A white-collar criminal who stole millions of dollars over more than a decade with fake gold and diamond sales in Thailand, African trade deals and a chicken farm in New Caledonia has been jailed.

Shane Richard Scott, 60, was sentenced today in the High Court at Auckland by Justice Christine Gordon for running a $5.4 million Ponzi scheme over 13 years.

He will spend four years and eight months behind bars.

A Ponzi scheme is a fraud that promises high returns for investors, but those returns are paid to older investors through revenue paid by new investors.


Scott faced 27 fraud-related charges.

The charges were initially laid by the Serious Fraud Office (SFO) in the Auckland District Court in January before he pleaded not guilty in February. But he changed his plea last month in the High Court.

Scott narrowly dodged a jail term in 2015 after defrauding the Auckland District Court with a false affidavit in a bid to gain name suppression.

He was convicted of obstruction of justice and has convictions for obtaining by deception.

Scott's Ponzi scheme saw him use funds from 13 long-term investors to pay returns to each other, but there was no evidence of any legitimate investments, the court heard.

The investors believed Scott was investing their money in brokering deals in Thailand and other assets, including the diamond trade and South African trade deals.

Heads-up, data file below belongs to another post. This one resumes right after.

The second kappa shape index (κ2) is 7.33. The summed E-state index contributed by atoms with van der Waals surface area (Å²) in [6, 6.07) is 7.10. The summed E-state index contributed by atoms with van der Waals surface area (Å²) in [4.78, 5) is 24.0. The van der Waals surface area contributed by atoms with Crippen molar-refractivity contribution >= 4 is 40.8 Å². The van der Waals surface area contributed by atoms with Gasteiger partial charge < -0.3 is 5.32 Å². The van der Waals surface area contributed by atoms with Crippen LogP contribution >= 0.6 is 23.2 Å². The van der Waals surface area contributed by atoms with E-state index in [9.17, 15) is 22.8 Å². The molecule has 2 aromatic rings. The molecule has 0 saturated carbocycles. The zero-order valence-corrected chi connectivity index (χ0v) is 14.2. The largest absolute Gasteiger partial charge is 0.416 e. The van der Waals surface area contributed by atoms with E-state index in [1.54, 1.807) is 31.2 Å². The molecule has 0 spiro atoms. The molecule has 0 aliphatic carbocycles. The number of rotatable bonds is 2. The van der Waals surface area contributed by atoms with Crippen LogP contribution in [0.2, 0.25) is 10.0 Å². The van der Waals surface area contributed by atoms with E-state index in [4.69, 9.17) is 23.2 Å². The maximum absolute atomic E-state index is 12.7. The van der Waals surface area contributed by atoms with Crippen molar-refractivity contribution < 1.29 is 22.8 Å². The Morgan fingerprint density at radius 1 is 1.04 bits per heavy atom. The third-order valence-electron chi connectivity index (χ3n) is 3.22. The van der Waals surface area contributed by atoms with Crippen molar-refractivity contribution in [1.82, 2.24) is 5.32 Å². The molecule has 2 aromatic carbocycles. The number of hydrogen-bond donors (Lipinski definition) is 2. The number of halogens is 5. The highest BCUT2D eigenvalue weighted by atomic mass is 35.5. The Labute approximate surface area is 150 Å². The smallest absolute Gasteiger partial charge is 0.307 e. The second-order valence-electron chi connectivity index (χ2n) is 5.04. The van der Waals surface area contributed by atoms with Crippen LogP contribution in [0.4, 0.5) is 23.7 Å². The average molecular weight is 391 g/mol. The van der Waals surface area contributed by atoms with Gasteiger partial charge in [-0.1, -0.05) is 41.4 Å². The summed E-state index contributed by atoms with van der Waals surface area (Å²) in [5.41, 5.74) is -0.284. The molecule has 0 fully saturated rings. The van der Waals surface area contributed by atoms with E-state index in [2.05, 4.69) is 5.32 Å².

Of the $5.4 million given to Scott, $3.6 million was used to repay investors. The total loss eventually reached about $2.1 million from 2001 and 2014.

Scott's cons also included claims he was converting gold into US dollars through a deal with the Thai government, and a tyre and heavy machinery exporting deal where he would on-sell products to the Australian mining industry.

He also told one investor he could help them gain half the share of a chicken farm in New Caledonia.

"All these were spurious, fake, false. This was a blatant fraud," Crown prosecutor Nick Williams said.

"This is a true Ponzi scheme," he said.

Willaims said Scott's motivation was greed, "pure and simple".

"[The Crown] doesn't accept that this offending was borne of some desperation as Mr Scott claims," he said.

The court heard that many of the investors, some who lost hundreds of thousands of dollars, were friends Scott had met at bars and rugby clubs.

"The victims trusted the defendant - he ruined their lives. He's caused friends to turn on each other," Williams added.

Justice Gordon said many of the victims have been financially destroyed and will now be forced to work long into their retirement years to make ends meet.

Scott, who suffers from ill health, has said his offending was due to poor business management and financial dealing, as well as desperation.

Scott's counsel, Adam Holland, added the fraud wasn't sophisticated and involved short handwritten or typed documents with claims of "quite fantastical" returns.

He said it wasn't the case that Scott enjoyed a "lavish lifestyle" as a result of his offending, and the court heard Scott had sold some of his assets in an attempt to pay back his victims.

SFO director Julie Read said when Scott pleaded guilty that his admission provided the victims with some closure. The SFO also welcomed the opportunity to save taxpayer money as the result of not going to trial.

"We do, however, want to reiterate the importance of checking that investment information is legitimate, whether you are investing with friends, associates or strangers," she said.

"A few simple checks could save you money. Those thinking of investing should refer to advice on the SFO, Financial Markets Authority and Commerce Commission websites."